Conditions within Yorktown were awful. Nowhere in the town was out of range of the allied guns – even Cornwallis was forced to live underground. Having had time to prepare, there was no shortage of food in the town, and the siege was too short for supplies to start to run low. The allies continued to tighten the siege. A second parallel, only 300 yards from the defences, was begun on 11 October. This parallel was very vulnerable at first. Cornwallis had saved his ammunition for just this moment and now ordered unrestricted firing, but over the next week the allied artillery battered down the British resistance. On 14 October a successful joint attack was launched on two British redoubts, which were quickly integrated into the second parallel. The allies were now in position to launch an assault on Yorktown.
At this late stage, Cornwallis finally took some action. On 15 October a raiding party broke into the second parallel and managed to spike six guns before retreating back to their lines. The next day, Cornwallis attempted to escape. The French and American forces besieging Gloucester were not as strong or as well dug in as those around Yorktown, so Cornwallis attempted to ship as many men as possible across the river to attempt a breakout. The weather intervened, making it impossible for enough troops to be ferried across quickly enough to gain surprise. Cornwallis had played his last card, and now prepared to negotiate.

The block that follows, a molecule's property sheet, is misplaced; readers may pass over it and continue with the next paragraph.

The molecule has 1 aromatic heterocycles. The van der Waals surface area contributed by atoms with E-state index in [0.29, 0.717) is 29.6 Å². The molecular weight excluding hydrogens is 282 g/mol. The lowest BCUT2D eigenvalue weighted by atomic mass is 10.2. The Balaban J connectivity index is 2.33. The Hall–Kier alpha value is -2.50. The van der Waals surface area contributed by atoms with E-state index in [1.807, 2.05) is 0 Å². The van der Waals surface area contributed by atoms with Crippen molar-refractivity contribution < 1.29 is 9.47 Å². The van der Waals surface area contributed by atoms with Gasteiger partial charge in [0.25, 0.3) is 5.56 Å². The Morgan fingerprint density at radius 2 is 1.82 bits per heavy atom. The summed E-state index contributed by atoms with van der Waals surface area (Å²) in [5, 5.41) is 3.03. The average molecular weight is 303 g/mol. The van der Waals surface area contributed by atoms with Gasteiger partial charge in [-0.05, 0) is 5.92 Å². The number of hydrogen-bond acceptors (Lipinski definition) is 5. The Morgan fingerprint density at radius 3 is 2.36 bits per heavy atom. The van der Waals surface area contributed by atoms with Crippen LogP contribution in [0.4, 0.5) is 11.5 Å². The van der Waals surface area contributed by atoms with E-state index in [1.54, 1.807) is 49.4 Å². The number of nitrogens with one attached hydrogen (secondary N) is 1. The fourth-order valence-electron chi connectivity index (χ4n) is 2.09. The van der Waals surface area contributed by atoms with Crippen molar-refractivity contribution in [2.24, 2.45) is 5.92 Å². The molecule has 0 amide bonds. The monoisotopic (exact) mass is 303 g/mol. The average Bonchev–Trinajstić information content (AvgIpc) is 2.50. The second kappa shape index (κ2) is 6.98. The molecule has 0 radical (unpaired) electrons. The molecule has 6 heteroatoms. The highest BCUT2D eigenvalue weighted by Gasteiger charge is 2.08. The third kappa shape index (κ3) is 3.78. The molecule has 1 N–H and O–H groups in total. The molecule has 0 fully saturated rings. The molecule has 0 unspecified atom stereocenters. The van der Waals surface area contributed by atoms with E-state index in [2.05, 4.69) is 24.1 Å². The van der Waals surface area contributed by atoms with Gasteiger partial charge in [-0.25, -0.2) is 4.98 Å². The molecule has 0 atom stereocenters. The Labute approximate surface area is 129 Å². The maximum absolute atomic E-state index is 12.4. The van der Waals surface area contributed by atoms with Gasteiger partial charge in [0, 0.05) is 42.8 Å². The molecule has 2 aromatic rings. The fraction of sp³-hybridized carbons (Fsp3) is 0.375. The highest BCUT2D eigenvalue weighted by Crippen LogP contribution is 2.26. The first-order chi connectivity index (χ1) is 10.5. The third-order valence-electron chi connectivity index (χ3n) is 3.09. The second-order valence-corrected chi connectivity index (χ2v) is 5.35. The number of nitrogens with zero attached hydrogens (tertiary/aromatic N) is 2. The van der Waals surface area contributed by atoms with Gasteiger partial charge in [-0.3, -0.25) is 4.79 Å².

The defeat at Yorktown broke the political will of Britain to continue the fight. No-one could see any route to eventual victory. Lord North’s government fell in March 1782. He was replaced by Lord Rockingham, who was determined to make peace, and restore good relations between Britain and the colonies. Although the fighting did not end immediately, the issue was no longer at doubt. A combination of French naval and land power, the American Continental army and Washington’s determination to strike a blow against the British had won one of the most decisive of all military victories.